The upper side of the forewings is buff, nearly golden, in colour. Both pairs of wings have fringed margins. Adults are rarely seen in flight, mostly only the males, and the females after they have deposited their eggs. The larva is yellowish white in colour with a brown head and measures around 10 mm in length when fully mature.
Females lay eggs in clusters of between 30 and 200 which adhere to surfaces .These hatch between four and ten days later into near microscopic white caterpillars which immediately begin to feed. They will also spin mats to hide under in which to feed without being readily noticed and from which they will partially emerge at night or under dark conditions to acquire food.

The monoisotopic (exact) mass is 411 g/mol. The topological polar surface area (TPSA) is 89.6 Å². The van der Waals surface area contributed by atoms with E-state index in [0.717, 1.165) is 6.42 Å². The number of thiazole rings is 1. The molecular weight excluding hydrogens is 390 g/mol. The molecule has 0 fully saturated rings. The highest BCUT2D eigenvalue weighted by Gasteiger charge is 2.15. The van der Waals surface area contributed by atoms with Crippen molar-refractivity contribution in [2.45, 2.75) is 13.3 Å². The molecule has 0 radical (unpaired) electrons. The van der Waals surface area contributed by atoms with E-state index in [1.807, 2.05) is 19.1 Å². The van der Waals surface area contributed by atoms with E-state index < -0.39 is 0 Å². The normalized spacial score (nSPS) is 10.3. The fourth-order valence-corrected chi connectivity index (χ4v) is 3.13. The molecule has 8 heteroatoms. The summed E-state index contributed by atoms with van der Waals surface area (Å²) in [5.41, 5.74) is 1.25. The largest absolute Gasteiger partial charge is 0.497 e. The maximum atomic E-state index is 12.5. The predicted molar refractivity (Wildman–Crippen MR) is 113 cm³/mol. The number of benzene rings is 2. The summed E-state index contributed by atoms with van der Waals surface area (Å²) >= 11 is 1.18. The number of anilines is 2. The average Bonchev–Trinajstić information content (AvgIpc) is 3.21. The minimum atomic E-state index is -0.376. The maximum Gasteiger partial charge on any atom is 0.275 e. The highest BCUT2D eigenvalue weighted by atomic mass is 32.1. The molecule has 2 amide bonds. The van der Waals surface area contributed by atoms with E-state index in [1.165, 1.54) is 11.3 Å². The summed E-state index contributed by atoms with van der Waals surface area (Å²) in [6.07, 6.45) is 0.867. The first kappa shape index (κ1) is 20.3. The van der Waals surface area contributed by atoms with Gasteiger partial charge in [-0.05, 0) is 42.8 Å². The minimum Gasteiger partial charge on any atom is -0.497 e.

Development to the next stage takes place through shedding over the course of between one month and two years until the pupal stage is reached. At this point, the caterpillars spin cocoons and spend another approximately 10–50 days developing into adults.
After pupation is complete, the adult moths emerge and begin searching for mates. Females tend to move less than males, and both sexes prefer scuttling over surfaces to flying— some adults never fly at all.
Adults can live for an additional 15–30 days, after which they die (otherwise death takes place shortly after mating for males and shortly after egg laying for females)